*Don’t delay. Raise performance concerns while they’re fresh. There’s no doubt that most people hate confrontation. It can be awkward and difficult, but it must be done – it’s the only way to prevent performance issues from becoming a problem employee. However, these conversations become easier when goals and expectations have been clearly described. Discussions don’t have to get ugly if the focus is on agreed-upon behaviors and performance targets.

As mentioned, it is tempting for managers to avoid confrontation and simply check off boxes in performance review forms. Such managers run the risk of losing the respect of subordinates.

OnPoint’s survey found that 46% of respondents believe that “managers give more time and attention to filling out review forms than they do planning meetings and discussions with their employees.”

“It’s not unusual for a manager to check a ‘meets expectations’ each year, even if an employee actually isn’t meeting them! Since the paper trail doesn’t reflect any problems – it suddenly becomes very difficult to confront someone about behavior that he or she has gotten away with for a long time!”

Helping Jane understand that she needs to be prepared and on time to meetings is more important for behavioral change and performance improvement than telling her that she rated a “2” on a five-point scale.

*Provide ongoing coaching and feedback, both scheduled and “on the spot.” Behavioral change is much more successful when efforts are regularly reinforced. This means providing individual feedback (both positive and constructive) to employees about their progress on goals not just once a year at an annual performance review, but periodically through both scheduled individual meetings and on-the-spot chats.

Leaders should stay on top of this strategy, even if the performance management system doesn’t require it.

Given the importance of regular feedback and coaching, OnPoint was surprised to discover that nearly half (42%) of respondents reported that periodic reviews are not a formal part of their performance management system.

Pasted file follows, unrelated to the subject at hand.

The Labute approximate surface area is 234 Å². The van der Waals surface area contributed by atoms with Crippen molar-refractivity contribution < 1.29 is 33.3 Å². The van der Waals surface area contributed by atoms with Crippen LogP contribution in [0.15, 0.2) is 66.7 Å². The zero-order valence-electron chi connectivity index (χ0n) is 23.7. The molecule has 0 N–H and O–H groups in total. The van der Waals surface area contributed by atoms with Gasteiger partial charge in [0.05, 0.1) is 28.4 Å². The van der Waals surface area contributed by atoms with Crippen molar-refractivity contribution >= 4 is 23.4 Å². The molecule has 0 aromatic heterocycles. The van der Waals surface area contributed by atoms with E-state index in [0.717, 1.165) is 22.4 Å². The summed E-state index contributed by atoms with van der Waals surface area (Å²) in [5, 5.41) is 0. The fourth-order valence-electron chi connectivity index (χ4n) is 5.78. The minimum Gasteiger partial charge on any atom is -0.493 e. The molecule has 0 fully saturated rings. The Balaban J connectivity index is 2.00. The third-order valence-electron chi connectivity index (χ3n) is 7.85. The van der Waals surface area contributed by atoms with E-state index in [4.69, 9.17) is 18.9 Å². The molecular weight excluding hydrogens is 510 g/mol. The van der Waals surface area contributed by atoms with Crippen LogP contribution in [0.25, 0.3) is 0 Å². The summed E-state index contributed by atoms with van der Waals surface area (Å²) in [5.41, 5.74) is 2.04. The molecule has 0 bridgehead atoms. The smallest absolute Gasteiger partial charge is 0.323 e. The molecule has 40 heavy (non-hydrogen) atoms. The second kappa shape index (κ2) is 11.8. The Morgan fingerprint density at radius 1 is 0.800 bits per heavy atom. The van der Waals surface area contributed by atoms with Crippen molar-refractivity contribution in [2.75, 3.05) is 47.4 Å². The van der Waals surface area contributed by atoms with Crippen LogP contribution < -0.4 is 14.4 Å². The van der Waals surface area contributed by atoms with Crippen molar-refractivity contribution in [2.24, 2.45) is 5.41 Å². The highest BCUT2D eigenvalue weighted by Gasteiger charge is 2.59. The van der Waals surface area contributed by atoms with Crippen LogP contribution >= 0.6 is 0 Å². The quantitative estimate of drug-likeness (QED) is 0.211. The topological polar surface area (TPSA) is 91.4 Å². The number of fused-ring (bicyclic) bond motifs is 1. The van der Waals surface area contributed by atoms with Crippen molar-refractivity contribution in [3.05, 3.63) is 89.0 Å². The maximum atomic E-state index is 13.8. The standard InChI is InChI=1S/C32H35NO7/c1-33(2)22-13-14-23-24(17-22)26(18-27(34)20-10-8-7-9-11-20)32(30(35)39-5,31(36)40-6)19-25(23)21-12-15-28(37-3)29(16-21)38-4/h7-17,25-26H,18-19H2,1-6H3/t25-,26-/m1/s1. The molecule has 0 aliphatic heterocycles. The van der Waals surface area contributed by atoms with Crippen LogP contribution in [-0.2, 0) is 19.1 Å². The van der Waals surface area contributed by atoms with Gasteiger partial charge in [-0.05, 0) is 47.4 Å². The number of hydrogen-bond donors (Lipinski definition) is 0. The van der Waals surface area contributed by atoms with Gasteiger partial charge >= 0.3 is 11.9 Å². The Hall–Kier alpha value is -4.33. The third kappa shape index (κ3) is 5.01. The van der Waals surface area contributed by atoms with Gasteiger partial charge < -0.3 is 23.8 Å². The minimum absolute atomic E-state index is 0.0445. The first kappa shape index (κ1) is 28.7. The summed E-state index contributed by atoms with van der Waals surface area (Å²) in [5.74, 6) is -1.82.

And in those companies where periodic meetings are not a formal part of the system, less than half (43%) gave their managers positive ratings. This compared to a 71% positive rating when periodic performance reviews are required.

*Recognize the small victories. Another key in turning around performance problems is to be sure to recognize progress toward improvement. Too often, managers reserve recognition for their top performers or “save it up” until poor performers get up to speed.

While it’s important to recognize high performers, it’s just as important to recognize all positive behavior, especially when it’s a step in the right direction for an employee with a performance issue. This helps build momentum and confidence, and it reinforces the behaviors that are needed for this person to turn around. (Editor’s note: See the “Celebrate Success!” handout on page 4.)

*Goal setting and coaching don’t just magically happen. Make sure managers are trained for competence in these skills. Without fundamental skills, no performance management system – no rating scale, no technology, and no form – can turn performance problems around. Of the companies in OnPoint’s study, only 53% provide managers with the training necessary to provide positive and constructive coaching and feedback.

Manager training is often the missing link in a company’s quest to correct performance issues. It’s easy for someone in upper management to say, “Make everyone on your team an ‘A’ player!”

But if managers aren’t taught the relevant skills, it’s just not a realistic request. It’s far less painful to properly train managers than it is to let pre-problem employees fester into full-blown “culture poisoners.”

Dealing with pre-problem employees in a deliberate, structured way can stop their downward spiral. But even if it doesn’t, at least you will have a paper trail that enables you to support your rationale for letting them go and minimize worries about legal retaliation.

Potential litigation is a scary reality that keeps many substandard employees on payroll long after serious damage has been done to morale. What OnPoint is saying is that adopting and actually using a good performance management system is a much better solution.

Think of it as preventive medicine that keeps your organization strong and healthy. It’s the right thing to do – and with the support of HR and the EAP – it doesn’t have to be difficult. 

Source: Jennifer Forgie, at the time of this writing a managing partner with OnPoint Consulting, an organizational and leadership-consulting firm that specializes in helping companies close the gap between the creation and communication of their vision, and strategy, and the achievement of their business objectives.

February 2020 EA Report Brown Bagger, Part of the Employee Assistance Report, Volume 23, No. 2